Every good American knows about Abraham Lincoln’s famous Emancipation Proclamation, delivered Jan. 1 of 1863.
But for many African Americans, Union Gen. Gordon Granger had the final word on the end of slavery more than two years later. Granger and his federal troops stood on Texas soil in Galveston and presented General Orders No. 3 to a crowd of blacks who were still — for a brief moment more — held in bondage.
Then Gordon read: “The people of Texas are informed that, in accordance with a proclamation from the Executive of the United States, all slaves are free.”
Simple and to the point. And just like that, 250,000 former slaves became freedmen and freedwomen. It happened on June 19, 1865, forever sealed as Juneteenth. Some 155 years later, Juneteenth is an independence day celebration that is steadily taking root in Brunswick and throughout the nation.
Just ask Tatiana Cook, founder, director and president of Juneteenth-GA Brunswick.
“It marks a very important date, the freeing of the last slaves in America,” Cook said. “It’s freedom day for African Americans. It’s our emancipation day. Just like we celebrate July 4, it’s very important for us to acknowledge this holiday because African Americans have played such an important role in the building up of the United States of America.”
Juneteenth-GA Brunswick has held celebrations surrounding the holiday since 2014, mostly gatherings at Mary Ross Park. However, concerns over COVID-19 forced the group to cancel this year’s Juneteenth events, Cook said. She and others from Juneteenth-GA Brunswick will join a celebration Saturday afternoon at Selden Park, located off Newcastle Street at 100 Genoa Martin Drive.
But plans for next year’s Juneteenth-GA local celebrations will quickly begin taking shape, starting with a planning session at 6:30 p.m. June 30 at the group’s offices, 600 G St., Suite 1, Cook said. All who wish to contribute to next year’s event are welcome to attend, she said.
Amd it is quite possible that Juneteenth might soon have a more visible place on the national holiday calendar, Cook predicted. The national Juneteenth organization, which Juneteenth-GA is affiliated, reached its goal just this Wednesday of acquiring 100,000 signatures. That is the number needed to present a petition to Congress in Washington, D.C., to propose legislation making the Juneteenth a national holiday, she said. (Juneteenth is already a state holiday in Georgia and 46 other states.)
Helen Rachael Ladson, director of programming and tours at the Historical Harrington School and Cultural Center on St. Simons Island, believes it is time. And she believes it can be an inclusive celebration and not one exclusively for African Americans.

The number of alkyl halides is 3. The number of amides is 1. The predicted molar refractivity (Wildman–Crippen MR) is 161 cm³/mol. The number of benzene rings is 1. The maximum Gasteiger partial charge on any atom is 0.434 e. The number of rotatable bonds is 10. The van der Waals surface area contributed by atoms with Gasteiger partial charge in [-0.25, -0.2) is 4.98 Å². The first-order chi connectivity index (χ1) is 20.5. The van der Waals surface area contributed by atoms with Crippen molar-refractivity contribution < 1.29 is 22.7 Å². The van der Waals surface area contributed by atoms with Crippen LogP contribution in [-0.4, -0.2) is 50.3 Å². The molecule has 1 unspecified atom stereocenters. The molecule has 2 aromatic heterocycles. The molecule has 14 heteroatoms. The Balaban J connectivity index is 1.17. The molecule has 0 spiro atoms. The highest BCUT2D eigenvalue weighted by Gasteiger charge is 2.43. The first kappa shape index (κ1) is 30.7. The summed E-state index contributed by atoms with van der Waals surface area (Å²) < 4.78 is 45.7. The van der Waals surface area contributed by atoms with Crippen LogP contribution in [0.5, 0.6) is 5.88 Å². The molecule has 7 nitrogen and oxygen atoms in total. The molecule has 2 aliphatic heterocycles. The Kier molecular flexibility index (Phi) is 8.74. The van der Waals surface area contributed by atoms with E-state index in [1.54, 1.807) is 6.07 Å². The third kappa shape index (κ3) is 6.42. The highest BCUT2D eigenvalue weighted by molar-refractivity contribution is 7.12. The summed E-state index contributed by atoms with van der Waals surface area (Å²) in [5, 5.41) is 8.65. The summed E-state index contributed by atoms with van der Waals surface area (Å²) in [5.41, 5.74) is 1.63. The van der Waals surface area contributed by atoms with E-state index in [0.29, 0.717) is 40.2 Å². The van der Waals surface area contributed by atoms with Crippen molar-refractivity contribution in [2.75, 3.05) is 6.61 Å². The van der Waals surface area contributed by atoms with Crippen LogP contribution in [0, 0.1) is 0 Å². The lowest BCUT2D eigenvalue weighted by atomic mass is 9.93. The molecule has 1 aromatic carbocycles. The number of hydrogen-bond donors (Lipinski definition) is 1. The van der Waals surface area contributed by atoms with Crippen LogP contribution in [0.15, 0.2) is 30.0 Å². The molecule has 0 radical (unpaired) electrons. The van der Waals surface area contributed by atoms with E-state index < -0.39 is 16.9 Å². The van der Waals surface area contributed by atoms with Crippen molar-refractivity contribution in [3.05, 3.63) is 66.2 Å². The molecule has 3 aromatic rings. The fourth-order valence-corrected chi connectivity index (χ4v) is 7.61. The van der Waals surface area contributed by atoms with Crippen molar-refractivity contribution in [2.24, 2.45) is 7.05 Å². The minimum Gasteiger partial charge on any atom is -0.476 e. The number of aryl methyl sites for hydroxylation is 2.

“Because of much of our (African American) history is oral, it’s important that we know about this holiday, and that we know that these momentous things happened in our history,” Ladson said. “Everybody celebrates the Fourth of July, so why not? We sometimes try to separate things, but it’s all interwoven together. You cannot celebrate American history without celebrating black history.”
Like Cook, Ladson was once unaware of the liberating legacy of Juneteenth. After all, does not a basic review of American history teach us that freedom for slaves began with Lincoln’s famous proclamation? That document was monumental, no question, but it also was largely symbolic of the future plans of a reunified United States. Lincoln’s proclamation, delivered less than two years after the Civil War broke out in April of 1861, applied only to those enslaved within Confederate States. It did not free those in slave-holding border states.
Furthermore, the vast majority of slaves still remained behind Confederate lines at the time. Here on the Georgia coast, however, many enslaved people were liberated by early 1862, when Union troops already occupied barrier islands and coastal towns as part of a shipping blockade. Several former slaves on St. Simons and Sapelo islands went on to serve in the Union Army, records show.
But Texas faced few direct threats from federal troops, meaning the enslaved there were held in bondage to the bitter end. Confederate Gen. Robert E. Lee surrendered at Appomattox Courthouse in Virginia on April 8, 1865, effectively ending the Civil War. More than two months would pass before Granger’s troops arrived in Texas to make the dream of freedom a reality.
Cook was living in Virginia in 2004 when she met a Juneteenth-VA official at a sporting event Cook hosted. That official, Martina Hamlin, would be on hand in 2014 and again in 2015 when Cook launched the first Juneteenth-GA celebrations here in Brunswick.
“She (Hamilin) just took me under her wing, and I got to learn so much about Juneteenth and its history,” Cook said. “It was just awesome. “
Ladson in turn learned about Juneteenth’s importance from Cook. Ladson said she plans to observe the holiday at home with her 12-year-old daughter, grilling hotdogs and drinking strawberry pop, a traditional Juneteenth beverage.
“Juneteeth is a lifestyle for Tatiana Cook,” Ladson said. “I hope it becomes contagious and catches on with everybody. The knowledge of yourself and the knowledge of your history, that’s the most important part of the celebration. Knowing who you are and that you are resilient — that’s a celebration within itself.”